Scholars home in on U.S. inequality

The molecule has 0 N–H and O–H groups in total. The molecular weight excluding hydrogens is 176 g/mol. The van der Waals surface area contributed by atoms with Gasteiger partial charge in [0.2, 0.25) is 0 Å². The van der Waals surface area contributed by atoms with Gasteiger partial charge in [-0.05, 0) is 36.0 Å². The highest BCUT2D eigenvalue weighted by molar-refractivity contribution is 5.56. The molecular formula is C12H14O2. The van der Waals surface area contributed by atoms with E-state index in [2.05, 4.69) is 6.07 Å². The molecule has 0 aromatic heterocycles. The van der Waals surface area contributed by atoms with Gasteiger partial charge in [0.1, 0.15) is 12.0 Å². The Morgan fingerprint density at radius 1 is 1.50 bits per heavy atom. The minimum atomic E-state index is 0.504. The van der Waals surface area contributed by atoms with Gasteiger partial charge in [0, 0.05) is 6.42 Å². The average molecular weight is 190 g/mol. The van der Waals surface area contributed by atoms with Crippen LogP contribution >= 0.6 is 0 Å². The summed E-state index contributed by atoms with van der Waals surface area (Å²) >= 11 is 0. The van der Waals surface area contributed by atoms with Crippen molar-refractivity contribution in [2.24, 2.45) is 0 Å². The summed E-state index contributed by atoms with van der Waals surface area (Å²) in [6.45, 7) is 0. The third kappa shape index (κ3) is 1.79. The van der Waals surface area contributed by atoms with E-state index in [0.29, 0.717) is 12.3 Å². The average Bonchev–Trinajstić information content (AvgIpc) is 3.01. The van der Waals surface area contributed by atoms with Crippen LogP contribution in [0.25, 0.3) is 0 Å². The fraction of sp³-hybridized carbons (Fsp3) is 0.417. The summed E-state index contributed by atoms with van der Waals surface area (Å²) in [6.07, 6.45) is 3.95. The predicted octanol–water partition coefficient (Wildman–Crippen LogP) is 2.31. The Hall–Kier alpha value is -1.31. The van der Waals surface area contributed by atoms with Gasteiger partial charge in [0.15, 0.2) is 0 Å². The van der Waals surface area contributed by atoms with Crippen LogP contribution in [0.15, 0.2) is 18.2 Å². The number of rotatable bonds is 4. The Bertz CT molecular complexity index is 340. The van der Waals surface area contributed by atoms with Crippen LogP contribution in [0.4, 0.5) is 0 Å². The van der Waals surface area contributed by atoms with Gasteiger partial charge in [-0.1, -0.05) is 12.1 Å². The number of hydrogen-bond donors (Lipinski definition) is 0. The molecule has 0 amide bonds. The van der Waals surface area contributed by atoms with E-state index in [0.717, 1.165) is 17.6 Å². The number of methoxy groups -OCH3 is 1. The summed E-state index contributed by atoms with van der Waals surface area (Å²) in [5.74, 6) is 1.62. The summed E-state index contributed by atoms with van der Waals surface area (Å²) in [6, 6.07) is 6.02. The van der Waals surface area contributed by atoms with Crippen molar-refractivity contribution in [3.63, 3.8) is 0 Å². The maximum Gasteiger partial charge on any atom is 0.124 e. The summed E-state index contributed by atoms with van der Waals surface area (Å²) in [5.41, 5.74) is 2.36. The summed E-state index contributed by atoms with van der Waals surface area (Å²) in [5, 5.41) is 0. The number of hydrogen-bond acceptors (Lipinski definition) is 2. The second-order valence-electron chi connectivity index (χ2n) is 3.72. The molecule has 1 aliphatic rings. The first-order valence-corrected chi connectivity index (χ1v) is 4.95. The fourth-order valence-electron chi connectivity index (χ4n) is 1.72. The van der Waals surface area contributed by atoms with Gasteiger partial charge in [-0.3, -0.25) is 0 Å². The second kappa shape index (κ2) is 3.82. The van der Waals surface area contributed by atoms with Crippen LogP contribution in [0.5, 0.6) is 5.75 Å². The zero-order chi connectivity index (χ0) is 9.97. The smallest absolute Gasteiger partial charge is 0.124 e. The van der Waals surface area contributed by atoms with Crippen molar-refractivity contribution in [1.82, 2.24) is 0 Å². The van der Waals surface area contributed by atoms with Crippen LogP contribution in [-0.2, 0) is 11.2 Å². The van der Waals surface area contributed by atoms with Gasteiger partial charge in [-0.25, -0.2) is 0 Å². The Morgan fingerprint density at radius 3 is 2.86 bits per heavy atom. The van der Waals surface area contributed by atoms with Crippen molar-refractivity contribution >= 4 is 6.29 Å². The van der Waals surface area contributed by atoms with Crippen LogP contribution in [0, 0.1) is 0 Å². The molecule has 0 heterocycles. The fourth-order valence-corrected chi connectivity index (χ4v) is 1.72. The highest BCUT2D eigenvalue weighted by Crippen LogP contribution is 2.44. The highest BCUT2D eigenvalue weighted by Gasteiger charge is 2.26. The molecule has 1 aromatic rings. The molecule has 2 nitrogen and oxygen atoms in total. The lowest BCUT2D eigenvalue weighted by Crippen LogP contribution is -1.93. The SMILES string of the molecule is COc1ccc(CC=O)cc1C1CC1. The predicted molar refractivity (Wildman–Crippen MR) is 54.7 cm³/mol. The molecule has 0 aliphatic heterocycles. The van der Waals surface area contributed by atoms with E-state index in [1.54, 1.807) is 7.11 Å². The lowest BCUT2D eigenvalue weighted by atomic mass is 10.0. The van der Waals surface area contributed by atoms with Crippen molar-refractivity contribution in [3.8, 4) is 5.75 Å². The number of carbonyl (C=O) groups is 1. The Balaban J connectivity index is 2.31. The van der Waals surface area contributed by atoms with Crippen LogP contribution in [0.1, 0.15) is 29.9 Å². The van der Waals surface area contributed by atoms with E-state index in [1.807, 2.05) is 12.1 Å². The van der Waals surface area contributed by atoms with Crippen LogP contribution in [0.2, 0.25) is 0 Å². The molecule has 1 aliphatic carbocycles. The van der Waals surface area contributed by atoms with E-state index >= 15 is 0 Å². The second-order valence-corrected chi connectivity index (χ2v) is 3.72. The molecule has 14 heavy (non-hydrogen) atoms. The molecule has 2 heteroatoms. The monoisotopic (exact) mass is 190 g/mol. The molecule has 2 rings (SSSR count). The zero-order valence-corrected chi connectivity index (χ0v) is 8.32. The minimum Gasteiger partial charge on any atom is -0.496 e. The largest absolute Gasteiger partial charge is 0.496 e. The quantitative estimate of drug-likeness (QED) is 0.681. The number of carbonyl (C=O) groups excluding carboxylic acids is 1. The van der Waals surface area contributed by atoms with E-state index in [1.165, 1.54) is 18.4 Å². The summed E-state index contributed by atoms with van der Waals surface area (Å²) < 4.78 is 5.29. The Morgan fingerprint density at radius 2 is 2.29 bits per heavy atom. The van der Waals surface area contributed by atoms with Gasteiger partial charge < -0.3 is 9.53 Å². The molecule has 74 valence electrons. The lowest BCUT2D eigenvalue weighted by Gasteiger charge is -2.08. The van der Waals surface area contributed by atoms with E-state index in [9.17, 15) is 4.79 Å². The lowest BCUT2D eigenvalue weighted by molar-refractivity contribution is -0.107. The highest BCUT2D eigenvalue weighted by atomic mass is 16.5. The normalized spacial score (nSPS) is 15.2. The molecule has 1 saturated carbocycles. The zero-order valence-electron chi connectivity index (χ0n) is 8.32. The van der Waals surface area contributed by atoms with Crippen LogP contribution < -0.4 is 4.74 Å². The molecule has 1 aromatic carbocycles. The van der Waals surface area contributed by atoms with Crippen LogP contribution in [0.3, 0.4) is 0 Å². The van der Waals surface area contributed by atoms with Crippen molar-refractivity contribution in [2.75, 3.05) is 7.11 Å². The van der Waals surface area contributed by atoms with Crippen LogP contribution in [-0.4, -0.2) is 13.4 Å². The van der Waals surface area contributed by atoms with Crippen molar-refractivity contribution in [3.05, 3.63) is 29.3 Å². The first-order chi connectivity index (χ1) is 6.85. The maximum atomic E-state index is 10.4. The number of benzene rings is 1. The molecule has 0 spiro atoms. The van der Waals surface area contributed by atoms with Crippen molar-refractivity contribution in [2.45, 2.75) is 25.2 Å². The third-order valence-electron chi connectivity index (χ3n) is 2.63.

first_imgDean of Social Science Claudine Gay last week launched a multiyear initiative on U.S. inequality while announcing a new postdoctoral fellowship to begin next fall.Putting “urgent, focused attention” on the complex problems surrounding economic growth, political stability, social trust, and public health, Gay convened a daylong symposium on Oct. 13 designed to inform scholarship and public debate.Dean of the Faculty of Arts and Sciences Michael D. Smith opened the symposium by quoting Harvard historian Walter Johnson: “We are seeing levels of inequality not seen since the Gilded Age.”“With the people in this room, we have a real opportunity to turn the tide and make society work for everyone,” Smith added.Participants included academic leaders in economics, political science, psychology, sociology, history, and law. The morning session, “Work, Family & Opportunity,” featured Sandra Black of the University of Texas, Alan Krueger of Princeton, and Betsey Stevenson of the University of Michigan, all of whom served on the Obama administration’s Council of Economic Advisors.Panelists Claudia Goldin (from left), Sandra Black, Alan Krueger, and Betsey Stevenson participate in the opening session, “Work, Family & Opportunity.” Kris Snibbe/Harvard Staff PhotographerKrueger’s talk, “The Rigged Labor Market,” highlighted research of 340,000 employers showing how non-compete and no-poaching clauses are used to manipulate the job market. The cited businesses range from fast-food restaurants to auto-repair chains.“They are hiding in plain sight,” Krueger said, noting that 58 percent of all franchise contracts have no-poaching clauses. “We don’t know how these clauses restrict turnover. We don’t know how they enable employers to suppress market forces. But at a time when we’re puzzling over why it’s such a tight labor market, why we’re not seeing faster wage growth, [that] we’re not seeing attempts to restrain competition should be a prime candidate.”The symposium ended with a panel called “Mobility and Migration/American Inequality, Globally,” which included discussion of social services for immigrants and the need for U.S. refugee resettlement programs to account for education and health care.Gay said that the Inequality in America Initiative will include symposia with non-academics who have front-line perspectives on the problem, and more research support. The postdoctoral training program will facilitate research across disciplines, with mentors within and beyond the fellow’s area of study. The deadline for 2018-19 applications is Jan. 16, 2018.last_img

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